The Scientists Behind the Vaccine

Illustrated by Neha Adari

When Pfizer launched its COVID-19 vaccine, news started appearing about BioNTech, the company Pfizer worked with for the development of the vaccine. Unlike Pfizer, BioNTech was not a part of Big Pharma, did not have an international presence and wasn’t behind any medication that was as widespread as the COVID-19 vaccine. The company was owned by two doctors instead of entrepreneurs or business executives; a couple who were the children of Turkish immigrants who moved to Germany during the 1970s to find work. As a person from Turkey, I wanted to highlight these two brilliant scientists’ lives and achievements since I haven’t seen much of them in the American press.

Dr. Ugur Sahin and Dr. Ozlem Tureci’s company worked with Pfizer to create a vaccine that used messenger RNAs. In fact, two years ago, Dr. Sahin mentioned his company would be able to use messenger RNA technology in a vaccine in the future [1]. BioNTech started working on a vaccine around January, before most biotechnology companies, since Dr. Sahin thought that the virus would spread from China, and was proven correct a couple of weeks later. There’s an established partnership between BioNTech and Pfizer for working on flu vaccines, but this was an entirely new challenge to tackle [1]. 

Dr. Sahin was born in Iskenderun, Turkey. When he was four years old, his parents moved to Cologne, Germany to work in an automotive factory. Similarly, Dr. Tureci’s parents moved from Istanbul, Turkey to Cologne to find factory jobs, and Dr. Tureci was born in Germany. They met during the start of their teaching careers and began mainly focusing on research and biotechnology [1]. Now, they are both award-winning scientists and highly respected within their fields. Dr. Sahin is the recipient of the Mustafa Award, which is given to Muslims in science and technology for those who excel in those fields [1].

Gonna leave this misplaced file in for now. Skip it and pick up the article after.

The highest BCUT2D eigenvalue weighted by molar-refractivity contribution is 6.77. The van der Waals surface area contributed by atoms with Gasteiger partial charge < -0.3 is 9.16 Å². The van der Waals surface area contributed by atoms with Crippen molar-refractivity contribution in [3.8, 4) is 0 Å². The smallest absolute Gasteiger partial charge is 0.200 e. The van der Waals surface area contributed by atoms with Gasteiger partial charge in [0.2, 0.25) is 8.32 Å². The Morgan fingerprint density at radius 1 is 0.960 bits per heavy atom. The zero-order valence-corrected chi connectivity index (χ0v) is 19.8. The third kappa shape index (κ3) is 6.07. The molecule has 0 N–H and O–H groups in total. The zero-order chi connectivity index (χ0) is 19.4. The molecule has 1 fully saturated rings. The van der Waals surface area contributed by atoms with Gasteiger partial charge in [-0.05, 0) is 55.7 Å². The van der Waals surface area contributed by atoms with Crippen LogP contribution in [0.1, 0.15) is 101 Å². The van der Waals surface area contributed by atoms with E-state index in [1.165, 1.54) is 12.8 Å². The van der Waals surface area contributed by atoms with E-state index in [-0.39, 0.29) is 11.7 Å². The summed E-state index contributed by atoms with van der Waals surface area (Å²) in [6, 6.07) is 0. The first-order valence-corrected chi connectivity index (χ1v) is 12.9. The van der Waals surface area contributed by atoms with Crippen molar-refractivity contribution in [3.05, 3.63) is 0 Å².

Dr. Sahin leads BioNTech’s “research and development of neoantigen-specific mRNA cancer vaccines, which are individually tailored and produced on demand according to the profile of non-synonymous mutations identified by next-generation sequencing in patients’ tumors” [2]. Meanwhile, Dr. Tureci is the current President of the Association for Cancer Immunotherapy (CIMT) in Germany. She is working more on cancer research and aims to use messenger RNA technology in cancer treatments [3]. 

The couple’s success was a big headline in Germany and the rest of Europe, where the immigration of Turkish citizens has been a problem, specifically with the rise of the conservative right in German politics. However, BioNTech’s participation in vaccine development is a step towards understanding the positive effects of immigration to countries with more resources and funding for the sciences.

Edited by: Haleigh Pine
Illustrated by: Neha Adari




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